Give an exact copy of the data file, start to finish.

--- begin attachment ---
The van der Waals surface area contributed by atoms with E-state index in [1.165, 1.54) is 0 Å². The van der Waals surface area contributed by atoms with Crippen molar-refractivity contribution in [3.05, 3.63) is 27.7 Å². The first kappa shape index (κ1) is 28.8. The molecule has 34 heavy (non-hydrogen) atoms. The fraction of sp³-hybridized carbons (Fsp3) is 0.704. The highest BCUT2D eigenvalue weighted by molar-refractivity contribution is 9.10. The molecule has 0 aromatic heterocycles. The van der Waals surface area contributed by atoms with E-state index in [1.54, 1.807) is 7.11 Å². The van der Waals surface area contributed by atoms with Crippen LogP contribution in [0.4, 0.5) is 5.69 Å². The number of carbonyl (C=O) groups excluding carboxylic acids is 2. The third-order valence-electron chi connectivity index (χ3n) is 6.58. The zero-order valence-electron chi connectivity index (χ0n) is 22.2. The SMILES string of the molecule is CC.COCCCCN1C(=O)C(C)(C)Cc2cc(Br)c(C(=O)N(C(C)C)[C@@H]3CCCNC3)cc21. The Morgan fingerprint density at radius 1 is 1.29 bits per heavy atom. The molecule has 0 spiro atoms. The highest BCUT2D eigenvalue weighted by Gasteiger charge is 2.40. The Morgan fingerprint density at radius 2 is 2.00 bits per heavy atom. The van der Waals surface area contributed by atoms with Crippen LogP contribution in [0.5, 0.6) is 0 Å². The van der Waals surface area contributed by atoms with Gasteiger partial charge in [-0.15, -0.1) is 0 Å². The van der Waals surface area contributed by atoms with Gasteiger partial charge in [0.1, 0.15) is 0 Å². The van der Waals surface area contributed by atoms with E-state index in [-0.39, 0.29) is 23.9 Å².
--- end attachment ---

The van der Waals surface area contributed by atoms with E-state index in [1.165, 1.54) is 0 Å². The van der Waals surface area contributed by atoms with Crippen molar-refractivity contribution in [3.05, 3.63) is 27.7 Å². The first kappa shape index (κ1) is 28.8. The molecule has 34 heavy (non-hydrogen) atoms. The fraction of sp³-hybridized carbons (Fsp3) is 0.704. The highest BCUT2D eigenvalue weighted by molar-refractivity contribution is 9.10. The molecule has 0 aromatic heterocycles. The van der Waals surface area contributed by atoms with E-state index in [1.54, 1.807) is 7.11 Å². The van der Waals surface area contributed by atoms with Crippen LogP contribution in [0.4, 0.5) is 5.69 Å². The number of carbonyl (C=O) groups excluding carboxylic acids is 2. The third-order valence-electron chi connectivity index (χ3n) is 6.58. The zero-order valence-electron chi connectivity index (χ0n) is 22.2. The SMILES string of the molecule is CC.COCCCCN1C(=O)C(C)(C)Cc2cc(Br)c(C(=O)N(C(C)C)[C@@H]3CCCNC3)cc21. The Morgan fingerprint density at radius 1 is 1.29 bits per heavy atom. The molecule has 0 spiro atoms. The highest BCUT2D eigenvalue weighted by Gasteiger charge is 2.40. The Morgan fingerprint density at radius 2 is 2.00 bits per heavy atom. The van der Waals surface area contributed by atoms with Crippen LogP contribution in [0.5, 0.6) is 0 Å². The van der Waals surface area contributed by atoms with Gasteiger partial charge in [-0.15, -0.1) is 0 Å². The van der Waals surface area contributed by atoms with Gasteiger partial charge in [0.1, 0.15) is 0 Å². The van der Waals surface area contributed by atoms with E-state index in [-0.39, 0.29) is 23.9 Å².